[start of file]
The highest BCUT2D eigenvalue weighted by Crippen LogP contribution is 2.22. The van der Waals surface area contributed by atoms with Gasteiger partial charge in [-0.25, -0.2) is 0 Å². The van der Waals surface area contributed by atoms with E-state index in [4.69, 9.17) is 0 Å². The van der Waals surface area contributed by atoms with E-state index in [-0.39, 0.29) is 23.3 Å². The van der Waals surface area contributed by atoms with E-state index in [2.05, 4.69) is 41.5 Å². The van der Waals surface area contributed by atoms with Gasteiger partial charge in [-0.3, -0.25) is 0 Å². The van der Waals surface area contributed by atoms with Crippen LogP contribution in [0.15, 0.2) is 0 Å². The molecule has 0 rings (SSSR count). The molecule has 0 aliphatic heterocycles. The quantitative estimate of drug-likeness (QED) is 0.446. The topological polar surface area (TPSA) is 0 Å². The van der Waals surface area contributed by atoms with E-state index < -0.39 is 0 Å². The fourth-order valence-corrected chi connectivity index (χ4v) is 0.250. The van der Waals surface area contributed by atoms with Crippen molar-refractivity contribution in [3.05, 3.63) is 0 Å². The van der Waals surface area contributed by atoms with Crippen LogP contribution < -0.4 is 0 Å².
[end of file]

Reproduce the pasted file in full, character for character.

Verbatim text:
The highest BCUT2D eigenvalue weighted by Crippen LogP contribution is 2.22. The van der Waals surface area contributed by atoms with Gasteiger partial charge in [-0.25, -0.2) is 0 Å². The van der Waals surface area contributed by atoms with E-state index in [4.69, 9.17) is 0 Å². The van der Waals surface area contributed by atoms with E-state index in [-0.39, 0.29) is 23.3 Å². The van der Waals surface area contributed by atoms with E-state index in [2.05, 4.69) is 41.5 Å². The van der Waals surface area contributed by atoms with Gasteiger partial charge in [-0.3, -0.25) is 0 Å². The van der Waals surface area contributed by atoms with Crippen LogP contribution in [0.15, 0.2) is 0 Å². The molecule has 0 rings (SSSR count). The molecule has 0 aliphatic heterocycles. The quantitative estimate of drug-likeness (QED) is 0.446. The topological polar surface area (TPSA) is 0 Å². The van der Waals surface area contributed by atoms with E-state index < -0.39 is 0 Å². The fourth-order valence-corrected chi connectivity index (χ4v) is 0.250. The van der Waals surface area contributed by atoms with Crippen molar-refractivity contribution in [3.05, 3.63) is 0 Å². The van der Waals surface area contributed by atoms with Crippen LogP contribution < -0.4 is 0 Å².